Some other awesome links about the above temples:


Temple town – Srirangapatna

Temple town Srirangapatna in pictures.

The main gopuram

Front view - just before entering the temple
Front view - just before entering the temple
Side praaharam (side of temple) - note the hieght of the temple walls
Side praaharam (side of temple) - note the hieght of the temple walls
Temple ther (car/chariot/whatever you call it). - Huge!
Temple ther (car/chariot/whatever you call it). - Huge!
One of the many arches through the outer castle walls - which leads you to the temple area.
One of the many arches through the outer castle walls - which leads you to the temple area.
Outer wall of Srirangapatna
Outer wall of Srirangapatna
The roads in and out of the temple area of Srirangapatna go through these tunnels - through the outer periphery wall. Shows the security of the fort in olden times.
The roads in and out of the temple area of Srirangapatna go through these tunnels - through the outer periphery wall. Shows the security of the fort in olden times.

Basavanagudi dharshan (gandhi bazaar, vidhyarthi bhavan dosa, bull temple and other temples)

Yesterday was Basavanagudi dharshan for R and me. Started off from Koramangala at around 2PM. First stop was Gandhi Bazaar. Found my way until Lalbagh gate without any problem, but then after, multiple people gave multiple directions, contradicting each other, so we roamed around in spaghetti circles for some time. At last, parked next to a Khadhi Bhandar shop, which said Gandhi Bazaar in its nameboard. Found it to be Bugle Rock Road. A friendly fruit shop owner said, all this area is Gandhi Bazaar and the main road is walking distance.

The main Gandhi Bazaar road is basically the Bangalore’s own TNagar Pondy Bazaar. A large tree lined avenue, both sides peppered with small platform shops and medium sized shops. Fruit markets and vegetable markets set the whole place ablaze with the colours of fresh produce.


Amidst all this circus stands, Vidhyarthi Bhavana, a >75 year old eatery – which has supposedly been ranked as second-best dosa in Bangalore (next only to CTR, Malleswaram). Ofcourse, this was one of the high points of our dharshan.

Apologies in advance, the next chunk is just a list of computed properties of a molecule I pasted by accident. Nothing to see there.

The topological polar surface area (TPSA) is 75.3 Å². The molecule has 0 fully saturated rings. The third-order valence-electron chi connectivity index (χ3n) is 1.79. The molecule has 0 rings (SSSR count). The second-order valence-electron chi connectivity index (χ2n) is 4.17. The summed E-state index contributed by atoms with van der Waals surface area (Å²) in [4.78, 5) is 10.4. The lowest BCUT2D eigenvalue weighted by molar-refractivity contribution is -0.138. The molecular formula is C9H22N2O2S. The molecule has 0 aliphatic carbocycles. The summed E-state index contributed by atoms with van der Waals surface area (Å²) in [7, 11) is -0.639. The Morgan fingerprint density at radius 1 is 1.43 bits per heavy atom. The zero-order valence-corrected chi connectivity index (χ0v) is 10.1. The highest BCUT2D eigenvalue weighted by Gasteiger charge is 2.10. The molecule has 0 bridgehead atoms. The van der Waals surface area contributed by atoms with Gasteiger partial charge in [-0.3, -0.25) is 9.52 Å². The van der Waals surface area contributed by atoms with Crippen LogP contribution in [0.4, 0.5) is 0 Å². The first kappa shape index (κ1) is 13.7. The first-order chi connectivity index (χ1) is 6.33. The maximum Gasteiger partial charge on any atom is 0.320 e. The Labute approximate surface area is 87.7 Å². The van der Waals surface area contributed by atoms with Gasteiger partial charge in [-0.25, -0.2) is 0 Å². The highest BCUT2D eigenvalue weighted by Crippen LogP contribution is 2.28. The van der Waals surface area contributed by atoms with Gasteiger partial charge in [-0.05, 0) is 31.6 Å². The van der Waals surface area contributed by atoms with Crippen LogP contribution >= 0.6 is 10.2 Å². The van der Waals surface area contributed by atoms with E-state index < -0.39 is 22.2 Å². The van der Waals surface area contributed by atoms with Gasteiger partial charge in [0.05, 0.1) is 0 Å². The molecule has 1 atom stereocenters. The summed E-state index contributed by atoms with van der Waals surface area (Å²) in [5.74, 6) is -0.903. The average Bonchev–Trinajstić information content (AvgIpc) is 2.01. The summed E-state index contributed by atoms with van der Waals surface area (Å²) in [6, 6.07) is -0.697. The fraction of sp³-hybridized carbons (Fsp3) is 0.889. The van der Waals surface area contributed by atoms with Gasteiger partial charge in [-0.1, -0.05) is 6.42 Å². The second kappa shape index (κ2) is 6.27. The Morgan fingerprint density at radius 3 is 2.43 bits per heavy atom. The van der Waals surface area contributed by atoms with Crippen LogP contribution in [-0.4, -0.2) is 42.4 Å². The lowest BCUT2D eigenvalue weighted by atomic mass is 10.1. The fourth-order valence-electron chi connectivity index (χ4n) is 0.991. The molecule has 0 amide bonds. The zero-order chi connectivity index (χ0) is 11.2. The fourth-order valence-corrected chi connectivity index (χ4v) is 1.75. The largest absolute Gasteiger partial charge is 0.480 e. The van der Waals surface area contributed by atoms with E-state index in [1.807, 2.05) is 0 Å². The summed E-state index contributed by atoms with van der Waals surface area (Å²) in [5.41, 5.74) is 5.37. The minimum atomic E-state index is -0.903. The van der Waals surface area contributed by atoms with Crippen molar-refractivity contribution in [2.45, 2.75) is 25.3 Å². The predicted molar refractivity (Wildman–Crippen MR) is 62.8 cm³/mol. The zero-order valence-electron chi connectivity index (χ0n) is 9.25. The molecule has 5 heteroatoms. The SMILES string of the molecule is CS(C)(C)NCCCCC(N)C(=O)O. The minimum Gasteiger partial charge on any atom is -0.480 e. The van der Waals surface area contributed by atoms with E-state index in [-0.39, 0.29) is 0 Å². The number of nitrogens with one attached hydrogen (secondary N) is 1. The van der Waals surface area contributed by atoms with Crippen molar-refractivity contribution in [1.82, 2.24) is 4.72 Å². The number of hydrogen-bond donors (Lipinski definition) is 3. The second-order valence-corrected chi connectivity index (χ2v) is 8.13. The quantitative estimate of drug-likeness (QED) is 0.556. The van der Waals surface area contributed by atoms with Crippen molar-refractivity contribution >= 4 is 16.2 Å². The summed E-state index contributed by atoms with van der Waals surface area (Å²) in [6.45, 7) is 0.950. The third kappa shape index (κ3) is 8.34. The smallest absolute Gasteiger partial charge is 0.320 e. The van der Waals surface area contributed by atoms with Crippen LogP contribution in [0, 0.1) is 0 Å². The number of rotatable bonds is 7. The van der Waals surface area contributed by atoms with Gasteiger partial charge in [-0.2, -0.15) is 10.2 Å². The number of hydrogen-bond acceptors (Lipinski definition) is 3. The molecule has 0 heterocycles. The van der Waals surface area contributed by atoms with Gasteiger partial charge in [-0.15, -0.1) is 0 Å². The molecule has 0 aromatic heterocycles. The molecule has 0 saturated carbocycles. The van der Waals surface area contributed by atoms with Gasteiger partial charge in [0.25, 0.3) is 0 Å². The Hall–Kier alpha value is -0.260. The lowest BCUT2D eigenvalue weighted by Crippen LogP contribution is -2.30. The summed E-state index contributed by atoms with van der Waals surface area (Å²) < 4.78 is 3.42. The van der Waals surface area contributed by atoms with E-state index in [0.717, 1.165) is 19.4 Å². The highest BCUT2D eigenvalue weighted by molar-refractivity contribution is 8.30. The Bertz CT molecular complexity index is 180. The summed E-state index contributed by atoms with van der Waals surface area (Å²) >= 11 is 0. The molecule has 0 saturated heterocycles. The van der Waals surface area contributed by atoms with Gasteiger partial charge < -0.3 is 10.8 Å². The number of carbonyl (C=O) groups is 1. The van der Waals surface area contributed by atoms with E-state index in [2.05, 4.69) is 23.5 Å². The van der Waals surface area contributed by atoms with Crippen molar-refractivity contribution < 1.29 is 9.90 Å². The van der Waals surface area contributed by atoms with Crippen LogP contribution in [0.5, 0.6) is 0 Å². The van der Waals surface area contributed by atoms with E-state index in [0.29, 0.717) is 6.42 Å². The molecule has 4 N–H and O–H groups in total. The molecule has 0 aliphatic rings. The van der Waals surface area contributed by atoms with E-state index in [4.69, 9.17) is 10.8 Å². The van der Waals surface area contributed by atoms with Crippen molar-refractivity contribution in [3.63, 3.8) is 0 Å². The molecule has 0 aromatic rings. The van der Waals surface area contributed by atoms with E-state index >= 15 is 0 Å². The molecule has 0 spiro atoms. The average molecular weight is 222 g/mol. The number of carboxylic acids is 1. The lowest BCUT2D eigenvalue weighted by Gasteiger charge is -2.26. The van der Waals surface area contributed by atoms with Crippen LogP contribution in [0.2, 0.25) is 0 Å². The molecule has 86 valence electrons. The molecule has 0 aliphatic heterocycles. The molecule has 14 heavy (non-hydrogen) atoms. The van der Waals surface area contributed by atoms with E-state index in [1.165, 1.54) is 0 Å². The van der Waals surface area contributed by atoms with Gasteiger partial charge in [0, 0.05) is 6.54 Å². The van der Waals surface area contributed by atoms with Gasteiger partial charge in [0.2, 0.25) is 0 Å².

Review of Vidhyarthi Bhavana:

I see why, it is next only to CTR. CTR rocks any day ! The dosa there is way better, and the sambhar heavenly. VB does not have Sambar. Let me let that statement sink into you. No Sambar. Only chutney – and I did not like the chutney that much either. R could not digest the fact that dosa could be served without sambar. R liked the dosa more than me. For me, my tongue had tasted CTR, and would not accept this. It was only Ok-Ok. The place is clean – and the waiters (all dressed in dhoti – tied lambda/2) did perform the circus of balancing a dozen dosa plates on one hand. But for me, I would prefer CTR any day.

We then bought veggies, and moved on to our next destination – Bull Temple. We visited the bull temple – the Nandi is very big – and um, very cute too. Little feet, cute nose etc – in all a pleasure to gaze at. After paying homage to Siva’s personal secretary, we wanted to see the other temples in the complex, but they were to open only at 530PM.


So we crossed the road, and visited Nava Mantralaya – a Raghavendra temple – where a music school was celebrating its yearly anniversary. 50 kids (all below 12 yrs) were on stage and were singing bhajans – heavenly.

At 530PM, we crossed the road, back to see Mr. Dodda Ganapathy – a huge Ganesha Temple – beautiful vennai kaapu (butter decoration) – very nice and had a good dharshan. Also visited the Bala-anjaneya temple and Kannapar temple in the same complex.

At this point, R and I knew, there were more temples in this area, but did not know where. So called V (my brother in law) – who lives in closer locales (Bansankari). He visits these temples more often. On his suggestion, went on to see Karanji Anjaneya – a very old Anjaneya temple walking distance from the bull temple. At this time, R commented, if all the temples in this area, were super sized temples 🙂 – all deities were minimum 4 times larger than us!

After Karanji Anjaneya, we hiked over in the opposite direction, to Govardhanagiri temple. This is a concept temple – yes, you heard it right – a concept temple. Beautiful. The whole temple looks like it has been carved into a granite hill. You enter through the side, and inside there is an enclosure, where you see, Lord Krishna holding the hill with his little finger – a beautiful sight to behold. Very nice and peaceful inside. Good arrangements to sit in front of the deity and meditate. This was our favourite temple.

We then took our car, and went the opposite direction, and visited the Ramakrishna Math. It was just like the other RK Maths I have visited (Chennai, Kolkata) – peaceful, serene, green. The aarthi was going on. We spent some time there,

Bengaluru Dharshan

Ok, now comes the most interesting part of the evening. We had finished all our dharshans, and the food, and now it was time to get back home. We saw a board which said Lal Bagh west gate. I kind-of figured out that, if we headed to Lalbagh, and circled it (like we did on our way to Basavanagudi), we would at some point hit the road from Nimhans/Diary circle. Um, we took the wrong turn. We ended up seeing Minerva Circle, JC Road, Town Hall, Hudson Circle – and thankfully I knew the way back to Koramangala from there (lessons learnt from our many trips to the Majestic Railway station). We headed back through Residency Road, Magrath Road, Lower Agaram, Vivek Nagar and at last, home sweet home 🙂